Ball Python Morphs: ALS – Acts Like Super

By Warwick Von Hagen

Those of you who have recently discovered the fast growing world of Ball Pythons, have probably come across the concept of ALS or Acts Like Super. More than likely you are probably scratching your head and asking what ever could this be? Well, never fear, as I am here to put in simple terms and give a list (to the best of my knowledge) of ball pythons and other species where this concept exists.

Let us just cover the basics with regards to Genetics 101 to help you understand before we get into understanding the ALS.

To start my basic explanation, let us looking at the breeding of the pastel gene (this gene is co-dominant or “Co-dom” in the reptile community). Bear in mind everything I explain is just theory and can vary per breeding:

Pastel X Normal will result in the following offspring
50% Pastel
50% Normal

Pastel X Pastel will result in the following offspring
25% Normal
50% Pastel
25% Super Pastel

Super Pastel X Normal will result in the following offspring
100% Pastel

Super Pastel X Pastel will result in the following offspring
50% Pastel
50% Super Pastel

Super Pastel X Super Pastel will result in the following offspring
100% Super Pastel

This that I have mentioned above is simple Genetics 101; you NEED to understand this before we can move on!

Now we can move on to the next step. In this step we will cross 2 different genetics together. The breeding we will be looking at is the Pastel x Spider pairing.

From the pairing mentioned above, the resulting offspring will be:
25% Normal
25% Pastel
25% Spider
25% Bumble Bee

Now, if we took that Bumble bee and bred it to a normal, we would hatch the following:
25% Normal
25% Pastel
25% Spider
25% Bumble Bee

As you can see, by breeding a Pastel x Spider OR breeding a Bumble bee x Normal, you will obtain the same ratio in theory. In reality, the numbers will vary. 

Now that you understand this, let us look at the ALS. The official name for ALS is, in fact, Compound Heterozygous. 

What does this this big fancy word mean? Well, it refers to when two alleles (alternate forms or varieties of a gene) meet at the same locus (The location of allelic genes on the chromosome), creating a genetic mutation composed of two different genetic ingredients. The term Acts Like Super was created by Kevin McCurley of N.E.R.D. This slag was derived to define two distinct genes that pair at the same locus but have different but compatible alleles. The resulting combo generally has a dramatic visual expression. When bred to a normal all resulting babies are gene carriers of this combination. 50% in theory are representative of each parent animal. This combination cannot reproduce itself since it occurs at the same locus and can only reproduce the “ingredients” that created it. Since this is a paired gene mutation you must understand the difference of an ALS to that of a double mutation. With a combo such as a Pastel x Spider (as discussed earlier) we are looking at two distinct locus sites to define the presence of these genes. Pastel does NOT share the same locus as Spider and we are seeing the overlapping of two expressed genes on the same snake. With ALS we are seeing two genes on the SAME locus and the resulting pair of genes makes the visual combo. This is basically the same type of behavior we see with Super form genetics.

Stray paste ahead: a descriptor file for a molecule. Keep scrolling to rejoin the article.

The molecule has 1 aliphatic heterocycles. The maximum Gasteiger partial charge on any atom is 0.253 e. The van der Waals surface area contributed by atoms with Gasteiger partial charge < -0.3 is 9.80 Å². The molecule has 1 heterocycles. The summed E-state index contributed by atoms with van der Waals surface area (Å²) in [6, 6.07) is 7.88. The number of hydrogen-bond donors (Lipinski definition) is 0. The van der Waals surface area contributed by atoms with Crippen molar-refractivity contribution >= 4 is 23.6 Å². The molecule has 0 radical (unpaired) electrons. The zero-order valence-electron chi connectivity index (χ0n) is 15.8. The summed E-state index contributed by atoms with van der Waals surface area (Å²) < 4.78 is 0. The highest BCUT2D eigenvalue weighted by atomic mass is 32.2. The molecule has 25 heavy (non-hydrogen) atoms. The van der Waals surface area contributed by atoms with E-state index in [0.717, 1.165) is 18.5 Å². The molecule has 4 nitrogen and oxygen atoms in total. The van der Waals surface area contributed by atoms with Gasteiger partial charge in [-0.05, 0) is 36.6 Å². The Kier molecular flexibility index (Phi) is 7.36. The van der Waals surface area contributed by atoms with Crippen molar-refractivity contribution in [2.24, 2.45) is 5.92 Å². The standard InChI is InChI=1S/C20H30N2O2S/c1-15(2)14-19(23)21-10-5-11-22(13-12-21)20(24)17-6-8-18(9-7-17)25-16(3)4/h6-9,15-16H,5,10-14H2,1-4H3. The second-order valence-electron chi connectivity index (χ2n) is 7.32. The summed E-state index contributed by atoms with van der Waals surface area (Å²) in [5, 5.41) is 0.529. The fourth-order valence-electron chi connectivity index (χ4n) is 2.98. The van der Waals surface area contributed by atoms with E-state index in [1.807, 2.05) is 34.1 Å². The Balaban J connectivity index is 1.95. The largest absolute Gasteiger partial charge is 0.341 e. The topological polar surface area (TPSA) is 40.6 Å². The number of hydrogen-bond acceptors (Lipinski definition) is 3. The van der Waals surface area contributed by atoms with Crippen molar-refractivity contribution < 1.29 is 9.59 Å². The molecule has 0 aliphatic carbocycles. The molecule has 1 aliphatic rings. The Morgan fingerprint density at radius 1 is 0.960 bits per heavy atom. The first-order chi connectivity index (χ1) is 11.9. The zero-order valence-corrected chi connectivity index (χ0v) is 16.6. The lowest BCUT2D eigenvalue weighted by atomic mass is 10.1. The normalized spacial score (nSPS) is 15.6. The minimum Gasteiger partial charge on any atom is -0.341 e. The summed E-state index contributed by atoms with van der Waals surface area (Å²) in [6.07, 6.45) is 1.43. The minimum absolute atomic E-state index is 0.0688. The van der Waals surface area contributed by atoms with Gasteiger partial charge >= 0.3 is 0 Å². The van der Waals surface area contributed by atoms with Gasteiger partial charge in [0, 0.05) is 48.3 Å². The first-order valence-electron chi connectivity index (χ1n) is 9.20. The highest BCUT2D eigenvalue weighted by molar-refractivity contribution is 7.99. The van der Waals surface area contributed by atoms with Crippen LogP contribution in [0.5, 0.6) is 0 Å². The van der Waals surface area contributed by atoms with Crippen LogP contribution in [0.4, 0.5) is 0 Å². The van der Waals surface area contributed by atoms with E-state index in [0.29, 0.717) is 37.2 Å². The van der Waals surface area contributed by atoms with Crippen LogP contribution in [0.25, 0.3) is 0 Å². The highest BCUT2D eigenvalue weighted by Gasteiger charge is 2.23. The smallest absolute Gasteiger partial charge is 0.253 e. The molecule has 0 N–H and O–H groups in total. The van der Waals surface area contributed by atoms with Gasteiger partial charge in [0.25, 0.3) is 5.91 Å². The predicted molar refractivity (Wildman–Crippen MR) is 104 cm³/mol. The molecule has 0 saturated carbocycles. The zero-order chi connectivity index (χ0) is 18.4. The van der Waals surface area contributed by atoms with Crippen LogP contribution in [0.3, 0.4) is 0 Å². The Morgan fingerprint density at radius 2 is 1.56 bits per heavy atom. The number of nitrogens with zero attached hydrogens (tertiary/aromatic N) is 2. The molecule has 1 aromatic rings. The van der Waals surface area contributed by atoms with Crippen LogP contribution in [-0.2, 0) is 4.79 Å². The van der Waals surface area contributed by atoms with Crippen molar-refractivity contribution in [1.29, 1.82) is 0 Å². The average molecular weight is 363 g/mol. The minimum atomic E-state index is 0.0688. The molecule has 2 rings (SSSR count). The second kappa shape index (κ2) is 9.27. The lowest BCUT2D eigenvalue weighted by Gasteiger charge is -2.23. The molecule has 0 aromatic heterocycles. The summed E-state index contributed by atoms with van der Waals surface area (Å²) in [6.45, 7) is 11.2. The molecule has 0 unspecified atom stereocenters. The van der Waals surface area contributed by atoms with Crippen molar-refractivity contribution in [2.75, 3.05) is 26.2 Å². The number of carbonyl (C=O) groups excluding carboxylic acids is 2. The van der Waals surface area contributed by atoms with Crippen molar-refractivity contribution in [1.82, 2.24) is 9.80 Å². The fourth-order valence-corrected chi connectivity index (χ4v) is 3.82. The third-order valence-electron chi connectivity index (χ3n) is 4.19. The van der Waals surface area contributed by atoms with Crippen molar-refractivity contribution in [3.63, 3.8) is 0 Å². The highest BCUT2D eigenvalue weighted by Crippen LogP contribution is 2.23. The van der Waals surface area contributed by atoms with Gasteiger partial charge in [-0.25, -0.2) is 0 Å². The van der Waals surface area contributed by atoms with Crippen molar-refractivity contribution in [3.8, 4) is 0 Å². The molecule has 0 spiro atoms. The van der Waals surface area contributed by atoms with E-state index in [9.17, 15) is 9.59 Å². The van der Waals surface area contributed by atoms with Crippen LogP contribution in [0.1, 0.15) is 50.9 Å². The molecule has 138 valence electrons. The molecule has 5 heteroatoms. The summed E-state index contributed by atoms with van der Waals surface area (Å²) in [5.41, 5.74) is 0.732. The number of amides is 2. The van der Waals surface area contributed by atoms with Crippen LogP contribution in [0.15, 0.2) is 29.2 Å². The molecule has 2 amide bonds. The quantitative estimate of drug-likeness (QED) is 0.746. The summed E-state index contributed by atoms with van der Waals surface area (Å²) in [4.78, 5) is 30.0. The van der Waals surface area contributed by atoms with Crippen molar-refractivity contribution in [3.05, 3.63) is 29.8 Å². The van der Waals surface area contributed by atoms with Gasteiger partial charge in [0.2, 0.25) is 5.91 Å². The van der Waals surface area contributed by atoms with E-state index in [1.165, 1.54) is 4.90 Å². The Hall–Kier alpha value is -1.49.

So, what does this mean with regards to breeding?? Well, let us look at a few pairings; the two “base ingredients” we will use is that of Yellow Belly and Spector.

Separately, the Yellow belly and Spector genes act like the pastel gene. When combined together, the work as a Compound Heterozygous animal or ALS.

So, let’s start by pairing Yellow belly x Spector, the resulting pairing will produce the following offspring:
25% Normal
25% Yellow Belly
25% Spector
25% Super Stripe (this is the animal you want to produce, this is the ALS animal)

Now if we breed a Super Stripe x Normal the offspring will be: 
50% Yellow Belly
50% Spector

Now if we breed a Super Stripe x Super Stripe the offspring will be
25% Ivory
50% Super Stripe
25% Super Spector

Now if we breed a Super Stripe x Yellow Belly the offspring will be
25% Ivory
25% Yellow Belly
25% Spark
25% Super Stripe

If your head is hurting from that, I do apologize! But, as you start dealing with this more, it will become easier to understand. After all my years of learning genetics, I still have to double check.

Find a breeder that you have a good relationship and let them mentor you as they can help you understand genetics easier.

Let’s look at an interesting list. As I said at the start of the article, I have created a list of different ALS in different species of which I am aware. If I have forgotten any, please forgive me.

Ball Pythons

(In this section, I will list the different complexes that ALS are present in.)


Yellow Belly Complex: 

Fire Complex: 

Blue Eyed Leucistic:
Russo het Leucistic

Cinnamon Complex:
Black Pastel
Het Red Axanthic
Green Pastel

Recessive Mutations:

You’re probably wondering how a recessive can be an ALS. Well, it’s only an ALS when combined with each other.

Candy/Toffee: (This will be discussed in a later article.)

Corn Snakes
Stripe / Motley – creates the stripe motley or pin stripe
Albino / Ultra – creates the ultramel 

Boa Constrictors
Boawoman Caramel / Sharp Strain Albino – Creates the paradigm 
Hypo / Motley – creates the Hypo Motley

Reticulated Pythons
White / Purple Albino – creates the lavender albino

This list is by no means complete. I just hope the various readers can use this article to better understand what has been discussed to predict the outcomes of their breedings, and that I have helped explain this concept.


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